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Consumer Class Action Lawsuit

Consumer class action lawsuit is among the most widespread form of adjudication in the United States. The general purport of a class action lawsuit is to unite people claiming similar injuries or damage from the same largest private or corporate entities. A lawsuit is brought by a lead or representative plaintiff(s) on behalf of all members of the group (class members).

Class actions give people the ability to claim small losses. Attorneys might not be able to protect interests of vehicle owners, who want to sue automaker over a few hundred dollars, whereas the possibility of the united monetary award on behalf of class members makes it feasible since it will make sense for a lawyer (or lawyers) to invest his time and money into the case.

Federal Rule of Civil Procedure 23 is a legal basis for class action. According to it, an appropriate class action lawsuit can be determined by 4 factors – numerosity, commonality, typicality and adequate representation.

Actually, there is no fixed number for how many consumers need to have faced the defect or suffered the injury to make filing a class action lawsuit possible. Similar claims have to be more than could soundly be anticipated to file their individual lawsuits. In general, a class action lawsuit becomes a possibility when nearly 40 consumers have similar claims.

The second factor, commonality, refers to the similarity of the claims. Actually, all the claims must have common questions of law or factual disputes so that they can be settled within the limits of the same lawsuit.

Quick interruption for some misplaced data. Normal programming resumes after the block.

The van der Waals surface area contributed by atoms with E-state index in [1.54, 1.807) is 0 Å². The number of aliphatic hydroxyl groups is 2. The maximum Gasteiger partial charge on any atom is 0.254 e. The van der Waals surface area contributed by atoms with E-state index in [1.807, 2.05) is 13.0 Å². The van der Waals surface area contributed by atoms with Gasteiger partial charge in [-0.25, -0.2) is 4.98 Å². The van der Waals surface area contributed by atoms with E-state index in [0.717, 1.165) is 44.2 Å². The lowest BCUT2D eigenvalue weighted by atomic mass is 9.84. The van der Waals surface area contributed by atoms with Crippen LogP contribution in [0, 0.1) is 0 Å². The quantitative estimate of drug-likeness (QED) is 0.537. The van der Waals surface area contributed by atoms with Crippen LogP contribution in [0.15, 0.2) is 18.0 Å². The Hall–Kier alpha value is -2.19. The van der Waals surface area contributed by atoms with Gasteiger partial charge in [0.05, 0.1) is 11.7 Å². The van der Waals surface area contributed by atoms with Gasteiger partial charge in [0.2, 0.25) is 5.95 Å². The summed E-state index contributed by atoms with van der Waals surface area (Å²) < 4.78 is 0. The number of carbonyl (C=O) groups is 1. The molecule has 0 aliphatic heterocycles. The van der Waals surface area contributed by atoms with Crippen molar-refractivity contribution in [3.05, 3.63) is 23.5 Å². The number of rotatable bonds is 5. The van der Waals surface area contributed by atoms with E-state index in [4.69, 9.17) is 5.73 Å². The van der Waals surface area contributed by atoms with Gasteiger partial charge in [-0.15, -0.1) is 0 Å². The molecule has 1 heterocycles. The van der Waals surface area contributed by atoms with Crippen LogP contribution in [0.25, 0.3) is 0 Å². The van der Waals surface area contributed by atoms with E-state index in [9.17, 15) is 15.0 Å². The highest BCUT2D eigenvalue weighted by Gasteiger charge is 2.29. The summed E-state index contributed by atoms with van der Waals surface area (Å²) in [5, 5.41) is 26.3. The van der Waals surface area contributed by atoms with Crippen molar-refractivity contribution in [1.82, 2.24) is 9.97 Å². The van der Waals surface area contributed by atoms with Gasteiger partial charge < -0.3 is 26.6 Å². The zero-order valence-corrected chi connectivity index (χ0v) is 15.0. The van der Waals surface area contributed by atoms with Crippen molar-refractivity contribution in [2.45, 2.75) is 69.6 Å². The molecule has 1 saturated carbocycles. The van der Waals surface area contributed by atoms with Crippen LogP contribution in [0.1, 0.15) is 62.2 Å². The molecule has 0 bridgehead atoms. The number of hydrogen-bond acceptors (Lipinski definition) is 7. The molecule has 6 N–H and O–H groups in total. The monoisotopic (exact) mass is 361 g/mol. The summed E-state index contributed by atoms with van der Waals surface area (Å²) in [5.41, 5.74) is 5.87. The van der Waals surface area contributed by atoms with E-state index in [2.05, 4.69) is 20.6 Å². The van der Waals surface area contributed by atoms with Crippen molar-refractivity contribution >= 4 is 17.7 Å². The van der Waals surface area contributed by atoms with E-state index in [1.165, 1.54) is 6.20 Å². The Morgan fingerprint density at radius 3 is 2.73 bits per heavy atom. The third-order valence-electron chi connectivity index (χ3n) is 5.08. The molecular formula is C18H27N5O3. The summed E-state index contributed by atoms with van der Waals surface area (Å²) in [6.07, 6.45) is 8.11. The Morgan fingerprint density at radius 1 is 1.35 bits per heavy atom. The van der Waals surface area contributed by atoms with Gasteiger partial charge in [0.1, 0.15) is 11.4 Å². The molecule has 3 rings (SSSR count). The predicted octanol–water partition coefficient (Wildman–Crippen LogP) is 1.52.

The third element, typicality, is satisfied when the claims of class members are typical (not to confuse with identical!), i.e. arise from the same event (course or practice) which is the basis of other class members` claims. Typicality and commonality are closely interrelated, and usually, if there is a commonality, there is typicality either.

To ascertain whether the proposed lead plaintiff adequately represents the interests of class members, two criteria are taken into consideration: a) whether he/she will be able to adequately defend class members` interests b) whether there can arise conflicts of interests between representative plaintiff and class members. This factor is crucial because class members are bound by the outcome of the class action lawsuit, they must accept them as they can`t file individual lawsuits.

Every state has its own procedure of conducting a class action lawsuit but actually, it resembles the Rule 23 of the Federal Rules of Civil Procedure. After a class action lawsuit is defined by the judge all potential plaintiffs get notifications by mail and advertisements in newspapers and on TV. Vehicle owners who fall within the defined range of the class action are automatically included in the case. But if they want to file their own lawsuit they have right to opt out of the class action. In case if class members win the class action monetary damages are distributed according to a plan designed by the judge and the plaintiffs` attorney. In case if the class action is settled the settlement must be approved by the judge either. The judge is also responsible for saying how and how much the lawyers will be paid.

 

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